By Michael Milad
Image reference: https://www.flickr.com/photos/30478819@N08/50959554757
Artificial intelligence (AI) has recently received significant hype, with promises that “they” will drive our cars, do our work, or potentially spell the end of civilisation. Despite all this excitement, few can accurately explain what AI is. Nick Bostrum, a philosopher at the University of Oxford, categorised three major groups of AI:
Narrow AI – this is the AI we are most familiar with – it uses a previously defined algorithm to continually improve, restricted to a specific function. So, whilst a narrow intelligence machine can beat the best chess player in the world, it still has an IQ of zero as it fails to do anything else.
General AI – a level of AI that has not yet been reached. At this level, the machine could one day have the same cognitive abilities as a human being, able to effectively reason, argue, memorize, and solve issues.
Artificial Superintelligence – a theoretical, potentially dystopian machine which exceeds the combined cognitive capacity of humanity. Figures such as Stephen Hawking, Bill Gates and Elon Musk have expressed how an artificial superintelligence could escape human control, take a treacherous turn that eventually results in the extinction of humanity. The fear of reaching this level is what is driving Musk to integrate AI with the brain through Neuralink, ensuring symbiosis with superintelligence rather than competition.
These definitions explain the multifaceted nature of AI, which is best defined by the complexity and cognitive ability of the algorithms. Narrow and general AI are most likely to revolutionise medicine in the upcoming decades, and should be on the radar of aspiring and current clinicians.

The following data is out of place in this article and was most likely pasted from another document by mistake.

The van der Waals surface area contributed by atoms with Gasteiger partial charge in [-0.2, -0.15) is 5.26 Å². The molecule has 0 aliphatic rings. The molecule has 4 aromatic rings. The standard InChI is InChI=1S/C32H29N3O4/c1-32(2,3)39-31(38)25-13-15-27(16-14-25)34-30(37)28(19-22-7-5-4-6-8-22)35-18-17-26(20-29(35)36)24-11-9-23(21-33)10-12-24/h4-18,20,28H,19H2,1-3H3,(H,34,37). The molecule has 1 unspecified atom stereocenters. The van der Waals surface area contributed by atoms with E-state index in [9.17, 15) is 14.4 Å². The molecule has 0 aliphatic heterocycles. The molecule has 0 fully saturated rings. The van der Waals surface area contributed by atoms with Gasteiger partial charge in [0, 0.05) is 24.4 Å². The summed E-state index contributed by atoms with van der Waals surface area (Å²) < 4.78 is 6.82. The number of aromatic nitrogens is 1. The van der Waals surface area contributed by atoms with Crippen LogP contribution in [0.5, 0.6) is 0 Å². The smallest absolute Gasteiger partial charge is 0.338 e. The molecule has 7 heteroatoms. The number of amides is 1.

Narrow AI has already shown promise in revolutionizing medicine. Researchers at the John Radcliffe have developed an AI system which is more accurate at diagnosing heart disease than doctors in over 80% of cases. Across the Atlantic, researchers at Harvard University have developed an AI-assisted diagnostic tool that can detect potentially lethal blood infections: they trained the machine on a series of 100,000 images, garnered from 25,000 slides. The system was able to recognise bacteria with a 95% accuracy. Given that a recent workforce census determined only 3% of NHS histopathologists have enough staff to meet clinical demand, AI would aid alleviate shortages.
Cogito, a behavioural analytics company, has been using AI-powered voice recognition to analyse and improve customer service interactions across a range of industries. They have delved into the healthcare industry with their recent “Cogito Companion” App, which tracks a patient’s behaviour, speech, and interactions. It does so by monitoring a patient’s phone for both passive and active behavioural signals, such as location data that can indicate when a patient hasn’t left their home for a long period, and communication logs, that indicate they haven’t spoken to anyone for several weeks. Integrated apps such as this demonstrate the potential role of AI in personalised medicine: algorithms can monitor patients, observing behaviour as well as reminding them to take medication.